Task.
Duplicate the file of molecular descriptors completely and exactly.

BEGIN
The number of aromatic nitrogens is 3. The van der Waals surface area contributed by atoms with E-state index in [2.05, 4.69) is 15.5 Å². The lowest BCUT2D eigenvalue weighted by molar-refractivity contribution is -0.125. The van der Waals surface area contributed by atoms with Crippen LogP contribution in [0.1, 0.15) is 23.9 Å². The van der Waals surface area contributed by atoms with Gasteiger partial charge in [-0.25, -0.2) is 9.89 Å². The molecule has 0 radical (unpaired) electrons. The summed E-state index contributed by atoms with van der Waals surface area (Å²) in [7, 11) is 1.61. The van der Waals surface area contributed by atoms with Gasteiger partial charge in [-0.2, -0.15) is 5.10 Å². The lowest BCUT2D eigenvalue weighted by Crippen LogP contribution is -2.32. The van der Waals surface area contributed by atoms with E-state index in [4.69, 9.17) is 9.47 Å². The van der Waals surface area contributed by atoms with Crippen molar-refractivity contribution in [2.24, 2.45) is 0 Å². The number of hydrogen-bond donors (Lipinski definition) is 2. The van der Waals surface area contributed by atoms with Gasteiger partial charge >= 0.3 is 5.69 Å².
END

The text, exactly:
The number of aromatic nitrogens is 3. The van der Waals surface area contributed by atoms with E-state index in [2.05, 4.69) is 15.5 Å². The lowest BCUT2D eigenvalue weighted by molar-refractivity contribution is -0.125. The van der Waals surface area contributed by atoms with Crippen LogP contribution in [0.1, 0.15) is 23.9 Å². The van der Waals surface area contributed by atoms with Gasteiger partial charge in [-0.25, -0.2) is 9.89 Å². The molecule has 0 radical (unpaired) electrons. The summed E-state index contributed by atoms with van der Waals surface area (Å²) in [7, 11) is 1.61. The van der Waals surface area contributed by atoms with Gasteiger partial charge in [-0.2, -0.15) is 5.10 Å². The lowest BCUT2D eigenvalue weighted by Crippen LogP contribution is -2.32. The van der Waals surface area contributed by atoms with E-state index in [4.69, 9.17) is 9.47 Å². The van der Waals surface area contributed by atoms with Crippen molar-refractivity contribution in [2.24, 2.45) is 0 Å². The number of hydrogen-bond donors (Lipinski definition) is 2. The van der Waals surface area contributed by atoms with Gasteiger partial charge >= 0.3 is 5.69 Å².